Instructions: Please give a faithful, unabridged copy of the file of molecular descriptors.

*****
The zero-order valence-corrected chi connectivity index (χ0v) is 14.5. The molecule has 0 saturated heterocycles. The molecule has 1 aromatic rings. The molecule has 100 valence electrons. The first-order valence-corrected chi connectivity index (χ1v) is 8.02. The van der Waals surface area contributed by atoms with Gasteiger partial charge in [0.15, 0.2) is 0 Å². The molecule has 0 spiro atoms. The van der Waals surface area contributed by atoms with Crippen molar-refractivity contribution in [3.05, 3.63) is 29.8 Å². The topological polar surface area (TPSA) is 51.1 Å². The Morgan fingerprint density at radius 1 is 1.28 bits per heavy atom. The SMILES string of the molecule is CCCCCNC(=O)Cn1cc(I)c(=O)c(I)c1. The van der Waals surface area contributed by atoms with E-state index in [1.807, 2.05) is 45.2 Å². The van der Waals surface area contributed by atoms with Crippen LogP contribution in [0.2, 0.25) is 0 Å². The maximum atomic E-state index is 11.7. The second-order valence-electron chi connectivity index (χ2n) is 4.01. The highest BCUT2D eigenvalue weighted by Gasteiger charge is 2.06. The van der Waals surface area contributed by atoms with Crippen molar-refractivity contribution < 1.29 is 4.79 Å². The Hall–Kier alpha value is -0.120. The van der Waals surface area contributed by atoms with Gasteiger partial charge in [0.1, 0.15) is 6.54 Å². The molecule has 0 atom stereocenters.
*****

The zero-order valence-corrected chi connectivity index (χ0v) is 14.5. The molecule has 0 saturated heterocycles. The molecule has 1 aromatic rings. The molecule has 100 valence electrons. The first-order valence-corrected chi connectivity index (χ1v) is 8.02. The van der Waals surface area contributed by atoms with Gasteiger partial charge in [0.15, 0.2) is 0 Å². The molecule has 0 spiro atoms. The van der Waals surface area contributed by atoms with Crippen molar-refractivity contribution in [3.05, 3.63) is 29.8 Å². The topological polar surface area (TPSA) is 51.1 Å². The Morgan fingerprint density at radius 1 is 1.28 bits per heavy atom. The SMILES string of the molecule is CCCCCNC(=O)Cn1cc(I)c(=O)c(I)c1. The van der Waals surface area contributed by atoms with E-state index in [1.807, 2.05) is 45.2 Å². The van der Waals surface area contributed by atoms with Crippen LogP contribution in [0.2, 0.25) is 0 Å². The maximum atomic E-state index is 11.7. The second-order valence-electron chi connectivity index (χ2n) is 4.01. The highest BCUT2D eigenvalue weighted by Gasteiger charge is 2.06. The van der Waals surface area contributed by atoms with Crippen molar-refractivity contribution < 1.29 is 4.79 Å². The Hall–Kier alpha value is -0.120. The van der Waals surface area contributed by atoms with Gasteiger partial charge in [0.1, 0.15) is 6.54 Å². The molecule has 0 atom stereocenters.